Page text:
Health Tips When Traveling To China


China_table_settingBy: Nikki Nies

To truly immerse yourself in a culture, especially one that is far removed from your own is the true definition of traveling. Whether you travel to the exhilarating Machu Pichu or soak up the rays in Turks & Caicos, there’s one factor in vacation destinations that can be not be ignored, the food. Depending on one’s taste buds and food preferences, that can dictate travel excursions. No matter how much you   factor in food, China should be at the top of your list of travel destinations!

You should head to China with at few ideas of where you want to go and how to best enjoy the food. I have provided first hand tips of how to best eat in China.

With many carbohydrate sources, such as rice, noodles, steamed buns as entrées themselves or accompanying the entrees, it can be easy to carb overload. However,

  • Eat with chopsticks. Not only will it slow down intake, but locals will be more likely to give you menu and meal suggestions when they see you immersing in the culture
  • Try a bit of everything, but don’t eat everything. Having a couple bites can help limit overindulging while getting the exposure to different flavors
  • Cold beverages are deemed harmful to digestion of hot foods, so hot tea or hot water are served with meals. Tea is believed to help with the digestion of greasy foods
  • Food is often prepared and served on small plate, “family style”, be ready for direct pick up and communal eating

    Image by rayand goo.gl/5mSWbf
    Image by rayand goo.gl/5mSWbf
  • While China can be divided into 57 cuisine regions, below are some of the more popular regions:
    • Szechuan (Sichuan): known for spicy, hot flavor; uses a great mixture of poultry, pork, beef, fish, vegetables, tofu in combination with pepper and chili; fast frying is most commonly used method
    • Cantonese: characterized by tender, slightly sweet taste; sauces are often light and mellow, including hoisin, oyster, plum and sweet and sour sauce; often see spring onions, sugar, salt, rice wine, corn starch, vinegar and sesame oil used; garlic can be heavily used; prefer stewing, sautéing or braising food, which helps to preserve the flavor
    • Hunan: “land of fish and rice”; fresh vegetables cooked “al dente”; favors steaming, stir frying, smoking and sautéing; special seasonings include soy sauce, tea seed oil, Chinese red pepper, fennel and cassia bark and spicy oil
    • Jiangsu: moderate saltiness and sweetness; places emphasis on the making of soups; abundant in freshwater fish and seafood from the Yangtze River and Yellow Sea
  • Desserts less common, with sweet foods introduced during meal. For example, basifruit, sizzling sugar syrup coated fruits are eaten with other savory foods
    • Beware, there are fried desserts that incorporate red bean paste
    • If dessert is served at the end of the meal, often times it is fresh fruit
  • Soup is often served at the end of the meal to satiate appetite

For any of you that have traveled to China, what other tips can you share? It’s hard to give specific “restaurant recommendations” as a lot of the great food is on the street kiosks and depending on what flavors you’re looking to try! Remember, when traveling, go in with an open mind and have fun! What regional cuisines are must eats for you

Sources: http://www.independent.co.uk/life-style/health-and-families/healthy-living/use-your-noodle-the-real-chinese-diet-is-so-healthy-it-could-solve-the-wests-obesity-crisis-873651.html

The Forgotten Health Benefits of Chinese Food

http://www.bbcgoodfood.com/howto/guide/top-10-tips-healthy-chinese-cooking

http://www.foodandwine.com/blogs/2013/2/7/chefs-reveal-how-to-find-authentic-chinese-food

Crohn’s Disease


crohns-disease-comparisonBy: Nikki Nies

I’ve talked about other gastrointestinal (GI) diseases before and the potential benefits of being on a Gluten Free diet or FODMAPS. However, I don’t want to be mistaken for writing as if these GI issues are somehow not worth noting the disparities.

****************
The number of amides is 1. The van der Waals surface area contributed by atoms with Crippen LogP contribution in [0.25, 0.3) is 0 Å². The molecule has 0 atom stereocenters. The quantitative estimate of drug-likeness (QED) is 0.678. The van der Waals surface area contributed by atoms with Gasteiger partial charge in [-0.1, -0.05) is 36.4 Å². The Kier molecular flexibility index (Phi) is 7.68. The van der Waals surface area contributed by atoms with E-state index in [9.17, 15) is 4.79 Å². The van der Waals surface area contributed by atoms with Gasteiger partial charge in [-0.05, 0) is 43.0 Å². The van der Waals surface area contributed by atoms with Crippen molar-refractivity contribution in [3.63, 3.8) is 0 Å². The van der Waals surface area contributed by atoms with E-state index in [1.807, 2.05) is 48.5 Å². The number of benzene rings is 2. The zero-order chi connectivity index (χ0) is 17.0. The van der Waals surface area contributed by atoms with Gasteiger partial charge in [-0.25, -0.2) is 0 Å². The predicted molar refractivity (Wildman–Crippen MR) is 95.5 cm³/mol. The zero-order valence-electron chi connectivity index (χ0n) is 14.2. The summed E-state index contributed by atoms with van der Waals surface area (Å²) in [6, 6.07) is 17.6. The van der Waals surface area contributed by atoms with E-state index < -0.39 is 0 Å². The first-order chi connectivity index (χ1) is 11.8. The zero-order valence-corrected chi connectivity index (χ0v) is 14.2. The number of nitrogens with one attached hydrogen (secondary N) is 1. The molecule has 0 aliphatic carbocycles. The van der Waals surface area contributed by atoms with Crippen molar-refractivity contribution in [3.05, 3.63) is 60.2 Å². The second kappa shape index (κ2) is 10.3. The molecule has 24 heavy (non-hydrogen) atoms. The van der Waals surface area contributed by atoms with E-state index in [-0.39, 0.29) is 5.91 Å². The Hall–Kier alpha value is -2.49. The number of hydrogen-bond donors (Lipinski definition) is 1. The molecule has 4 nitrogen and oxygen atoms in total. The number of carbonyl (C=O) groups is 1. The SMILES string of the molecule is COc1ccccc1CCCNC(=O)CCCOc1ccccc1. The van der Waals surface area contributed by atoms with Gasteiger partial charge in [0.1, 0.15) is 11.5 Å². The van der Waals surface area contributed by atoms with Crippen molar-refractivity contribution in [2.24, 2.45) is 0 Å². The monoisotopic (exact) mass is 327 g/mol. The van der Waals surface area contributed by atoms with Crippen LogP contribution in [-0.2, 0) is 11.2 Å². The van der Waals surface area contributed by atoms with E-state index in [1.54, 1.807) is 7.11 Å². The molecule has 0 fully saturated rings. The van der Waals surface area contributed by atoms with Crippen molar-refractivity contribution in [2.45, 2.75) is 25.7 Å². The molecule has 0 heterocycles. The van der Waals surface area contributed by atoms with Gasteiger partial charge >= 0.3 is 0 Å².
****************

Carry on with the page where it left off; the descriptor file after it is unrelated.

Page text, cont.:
I wanted to write about Crohn’s Disease as A) of all the GI diseases I’m least familiar with the root cause and treatment B) I try to take advantage of the opportunity to write on this blog to share awareness of GI issues with the public, but most importantly C) there’s a member of my campus ministry that has Crohn’s Disease.  I often don’t see him at our weekly devotionals due to his Crohn’s acting up, I was glad to see him these past few weeks, which means he’s obviously feeling well enough to be in public.  I went to hug him and he grimaced as I pulled away.  I felt bad because I could tell I had accidentally hurt him with my hug.

Of course, my hug was unintentionally painful.  I  had assumed his small stature was due to his inability to keep “food down”, but that was just an assumption and I wanted and needed to know the true story of Crohn’s.

So, as you can imagine this topic is new to me so as I write, I’m learning with you as well!

In 1932, Crohn’s Disease was first described by Dr. Burrill Crohn.  Crohn’s Disease belongs to the Inflammatory Bowel Diseases (IBD), similar, but not the same as ulcerative colitis. Ulcerative colitis is restricted to inflammation in the large intestine.  Specifically, Crohn’s Disease is a chronic inflammatory disease of the gastrointestinal tract (GIT) and can include the entire thickness of the bowel wall. GIT is everything from the mouth and anus.

Specific causes of Crohn’s is not entirely clear, but it has been found that one’s genetics, environment, diet and stress can play a role in the development.  Since Crohn’s Ddisease can impact any part of GIT, the symptoms are few and far between.  However, some common symptoms include: stages-of-crohns-disease-chart

  • Persistent Diarrhea
  • Rectal bleeding
  • Urgent need to move bowels
  • Abdominal cramps and pain
  • Sensation of incomplete evacuation
  • Constipation, which can lead to bowel obstruction
  • Fever
  • Loss of appetite**
  • Weight Loss**
  • Fatigue
  • Night sweats
  • Loss of normal menstrual cycle

For a complete, thorough diagnosis of Crohn’s Disease, make sure to consult your primary care physician and/or obtain an endoscopy,small intestinal imaging, chromoendoscopy, or biopsy.  In cases of severe circumstances, tears, also known as fissures, in the lining of the anus may cause intense pain and/or bleeding.  Moreover, fistula, which are tunnels that lead from one of intestine to another or connects to bladder, vagina or skin.  If this occurs, it requires immediate medical attention!